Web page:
ON the same day Prime Minister Tony Abbott labelled the failure to properly educate Aboriginal children a form of neglect, teachers at Canobolas Rural Technology High School were working with Aboriginal students to improve literacy and numeracy, and enhance their learning experience.
A quarter of the school’s students are Aboriginal and principal Chad Bliss said the recently-completed Aboriginal Education Consultative Group principal’s report outlined key areas where staff could focus on Aboriginal students.
“We have implemented programs to improve literacy and numeracy, target educational strategies to individual needs and increase parent participation in school activities,” he said.
Yesterday Mr Abbott said the federal government was committed to closing the gap between Indigenous and non-Indigenous school attendance within five years, citing the high school years as the time when Aboriginal students become less engaged with their learning environment.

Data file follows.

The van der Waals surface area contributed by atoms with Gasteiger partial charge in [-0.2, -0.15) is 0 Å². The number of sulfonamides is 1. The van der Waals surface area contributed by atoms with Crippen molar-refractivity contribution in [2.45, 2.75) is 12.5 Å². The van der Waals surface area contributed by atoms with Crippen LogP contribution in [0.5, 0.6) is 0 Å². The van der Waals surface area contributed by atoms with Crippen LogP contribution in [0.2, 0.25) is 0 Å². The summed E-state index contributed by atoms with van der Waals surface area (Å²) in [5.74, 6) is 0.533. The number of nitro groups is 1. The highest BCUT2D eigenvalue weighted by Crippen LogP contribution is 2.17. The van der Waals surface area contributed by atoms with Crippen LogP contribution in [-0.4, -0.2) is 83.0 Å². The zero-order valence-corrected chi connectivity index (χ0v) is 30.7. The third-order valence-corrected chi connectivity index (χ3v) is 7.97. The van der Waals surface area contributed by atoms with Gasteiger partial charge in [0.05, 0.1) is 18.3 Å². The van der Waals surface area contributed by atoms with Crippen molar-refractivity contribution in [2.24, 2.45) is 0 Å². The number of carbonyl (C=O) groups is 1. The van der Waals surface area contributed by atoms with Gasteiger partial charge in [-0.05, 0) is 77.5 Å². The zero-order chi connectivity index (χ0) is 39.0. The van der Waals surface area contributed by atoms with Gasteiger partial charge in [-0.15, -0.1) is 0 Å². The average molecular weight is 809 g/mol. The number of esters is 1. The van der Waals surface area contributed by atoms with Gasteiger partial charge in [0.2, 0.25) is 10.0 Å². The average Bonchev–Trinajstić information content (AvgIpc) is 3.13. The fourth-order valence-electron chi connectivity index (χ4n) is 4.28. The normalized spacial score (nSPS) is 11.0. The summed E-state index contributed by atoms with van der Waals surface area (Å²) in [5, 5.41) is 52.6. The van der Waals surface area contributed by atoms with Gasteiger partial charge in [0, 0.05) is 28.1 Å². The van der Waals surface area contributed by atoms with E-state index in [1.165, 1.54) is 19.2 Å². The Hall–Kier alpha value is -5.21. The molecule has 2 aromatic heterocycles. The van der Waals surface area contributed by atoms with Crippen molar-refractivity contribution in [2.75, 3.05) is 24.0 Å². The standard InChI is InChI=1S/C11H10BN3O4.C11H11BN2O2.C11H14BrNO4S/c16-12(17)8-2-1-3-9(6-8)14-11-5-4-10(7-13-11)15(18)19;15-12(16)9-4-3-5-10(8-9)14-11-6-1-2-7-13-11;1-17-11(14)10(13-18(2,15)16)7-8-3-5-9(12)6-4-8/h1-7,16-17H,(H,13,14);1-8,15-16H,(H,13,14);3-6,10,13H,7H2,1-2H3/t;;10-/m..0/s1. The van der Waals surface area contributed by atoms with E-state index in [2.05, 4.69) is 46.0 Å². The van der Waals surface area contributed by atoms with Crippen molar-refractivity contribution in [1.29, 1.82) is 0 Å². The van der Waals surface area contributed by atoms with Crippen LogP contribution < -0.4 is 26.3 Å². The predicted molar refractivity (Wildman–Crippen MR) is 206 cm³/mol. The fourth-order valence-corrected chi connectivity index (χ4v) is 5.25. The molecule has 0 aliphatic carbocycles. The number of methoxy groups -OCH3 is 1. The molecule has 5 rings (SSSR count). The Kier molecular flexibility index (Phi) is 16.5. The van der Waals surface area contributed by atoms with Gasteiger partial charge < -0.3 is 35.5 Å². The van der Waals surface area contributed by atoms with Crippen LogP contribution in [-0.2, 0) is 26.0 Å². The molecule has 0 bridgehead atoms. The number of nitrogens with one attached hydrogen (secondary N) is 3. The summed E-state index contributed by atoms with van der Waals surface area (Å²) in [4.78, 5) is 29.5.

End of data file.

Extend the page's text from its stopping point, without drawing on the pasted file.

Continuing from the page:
Mr Bliss said programs for Aboriginal students at Canobolas were culturally sensitive and encouraged students to remain in school.
Aboriginal Education head teacher Tim Bennett says the didge class for students from years 7 to 10, where they make didgeridoos and boomerangs, isstructured to include literacy and numeracy tasks.
“They have to research their heritage and implement their literacy and numeracy studies as they measure and make their didgeridoo, for example,” he said.
Other programs include one-to-one reading sessions, Aboriginal language classes and an Aboriginal garden.
Mr Bliss said there was also an emphasis on providing opportunities for after school, such as traineeships, cadetships and university camps.